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The Direct Superior Approach A Less Invasive Surgical Technique for Total Hip Arthroplasty

March 15, 2015

Contributors: Anthony Hedley, MD; Douglas J Roger, MD; Douglas J Roger, MD

INTRODUCTION: The direct superior approach (DSA) is a minimally invasive approach to total hip arthroplasty. It has a single incision, excellent visualization, minimal muscle trauma, and favorable clinical results [1]. This approach preserves the iliotibial band and the more inferior short external rotators of the hip, which may result in increased hip stability, faster postoperative recovery, and less postoperative pain.

PROCEDURE: The patient is placed in the lateral decubitus position as anterior as possible on the operating table. The incision is made from the posterior superior corner of the greater trochanter and extends proximally and posteriorly for a distance of 9-12 cm. The superficial fascia of the gluteus maximus is incised, avoiding surgical dissection into the iliotibial band. The fibers of the gluteus maximus muscle are separated longitudinally down to the pericapsular fat, which is resected with electrocautery. A thin right angle retractor is placed into the plane between the gluteus medius and the gluteus minimus, retracting the medius anteriorly and exposing the piriformis along the posterior border of the minimus. The conjoined tendon is detached from its insertion on the greater trochanter, and is then elevated off the posterior hip capsule, and sutured to the apex of the skin incision. This provides continuous anatomic retraction of the sciatic nerve away from the surgical field, as well as exposure of the posterior acetabulum during the reaming process. A "J" shaped capsular incision is made, and the visible superior and posterior labral tissue is removed. Intracapsular retractors are then placed and the hip is dislocated. The neck length is measured and the femoral neck cut is made. After the head fragment is removed, a long curved retractor is placed over the anterior rim of the acetabulum. A thin right angle retractor is placed through the inferior capsule and outside the transverse acetabular ligament at the inferior margin of the acetabulum. The superior capsular flap is elevated for a distance of 1.5 cm above the superior rim of the acetabulum at the "12 o'clock" position. A bladed right angle retractor is tapped into the superior acetabular bone in this position. The first retractor is then replaced with a second curved retractor, which is placed more superiorly on the anterior acetabular wall, at the level of the anterior inferior iliac spine. This prevents the anterior retractor from interfering with the reamer. A short neck, 55 degree angled reamer is used to ream the acetabulum. This instrument allows acetabular reaming without detaching any part of the quadratus femoris or the external obturator. When the reaming is complete, the cup is implanted using an angled cup impactor. The femur is then exposed by placing the hip into 40 degrees of flexion, 40 degrees of adduction, and 40 degrees of internal rotation, The proximal femur is elevated with a thin shafted calcar retractor. A thin right angle retractor is then placed intracapsular at the junction of the anterior femoral neck and the base of the anterior greater trochanter. This retracts the hip abductor muscles, and delivers the proximal femur into the central part of the wound. A bladed right angle retractor is used on the medial calcar to retract the external obturator muscle. The proximal femur is then sequentially broached and the femoral component is implanted. After the head is applied and the hip is reduced, the superior and inferior capsular flaps are closed side to side, without using bone tunnels. The conjoined tendon is repaired to the posterior gluteus medius tendon. The fascia and skin are closed in layers. No hip precautions are used post-operatively.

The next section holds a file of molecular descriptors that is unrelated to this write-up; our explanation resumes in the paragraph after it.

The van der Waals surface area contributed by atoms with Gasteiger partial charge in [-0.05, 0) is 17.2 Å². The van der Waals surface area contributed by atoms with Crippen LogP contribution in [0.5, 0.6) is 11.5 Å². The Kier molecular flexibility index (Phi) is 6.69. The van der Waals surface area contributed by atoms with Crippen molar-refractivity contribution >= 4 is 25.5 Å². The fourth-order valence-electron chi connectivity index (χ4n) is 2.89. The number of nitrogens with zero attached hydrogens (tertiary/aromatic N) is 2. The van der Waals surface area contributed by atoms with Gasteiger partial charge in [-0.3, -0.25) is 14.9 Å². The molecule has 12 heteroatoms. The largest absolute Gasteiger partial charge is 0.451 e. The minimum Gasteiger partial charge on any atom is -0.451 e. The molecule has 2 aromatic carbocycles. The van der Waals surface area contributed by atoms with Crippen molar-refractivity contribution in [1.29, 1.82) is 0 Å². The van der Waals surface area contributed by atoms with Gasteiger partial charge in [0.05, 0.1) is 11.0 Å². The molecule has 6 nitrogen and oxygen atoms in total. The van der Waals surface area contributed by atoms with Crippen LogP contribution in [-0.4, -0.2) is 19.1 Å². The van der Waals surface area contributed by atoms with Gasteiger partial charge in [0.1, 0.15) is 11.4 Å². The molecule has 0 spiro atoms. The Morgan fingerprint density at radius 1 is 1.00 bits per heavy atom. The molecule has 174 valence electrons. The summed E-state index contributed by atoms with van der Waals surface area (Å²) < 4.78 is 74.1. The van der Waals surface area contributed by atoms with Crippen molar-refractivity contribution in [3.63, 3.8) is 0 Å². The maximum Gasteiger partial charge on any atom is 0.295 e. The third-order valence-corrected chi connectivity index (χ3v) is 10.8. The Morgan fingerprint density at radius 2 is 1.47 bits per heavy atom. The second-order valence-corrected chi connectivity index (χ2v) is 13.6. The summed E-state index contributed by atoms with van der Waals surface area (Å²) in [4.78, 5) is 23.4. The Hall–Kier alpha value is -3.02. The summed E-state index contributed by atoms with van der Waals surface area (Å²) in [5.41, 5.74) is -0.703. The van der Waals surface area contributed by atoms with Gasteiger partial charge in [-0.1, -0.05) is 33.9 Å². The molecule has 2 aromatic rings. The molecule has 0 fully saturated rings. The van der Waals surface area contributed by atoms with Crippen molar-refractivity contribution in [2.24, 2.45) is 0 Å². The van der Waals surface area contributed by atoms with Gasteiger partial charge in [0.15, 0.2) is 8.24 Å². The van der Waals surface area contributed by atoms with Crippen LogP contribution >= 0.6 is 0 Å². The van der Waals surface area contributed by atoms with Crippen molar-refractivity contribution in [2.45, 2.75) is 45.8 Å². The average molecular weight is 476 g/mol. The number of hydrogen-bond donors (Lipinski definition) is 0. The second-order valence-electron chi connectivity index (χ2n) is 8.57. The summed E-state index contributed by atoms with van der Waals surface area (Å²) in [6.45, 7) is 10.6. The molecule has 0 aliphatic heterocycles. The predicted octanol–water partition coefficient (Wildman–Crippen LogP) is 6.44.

[1] Roger, D., and Hill, D.: Minimally Invasive Total Hip Arthroplasty Using a Transpiriformis Approach. Clinical Orthopedics and Related Research, Vol 470, No. 1: Online, 2011.

Results for "Primary Hip Arthroplasty"

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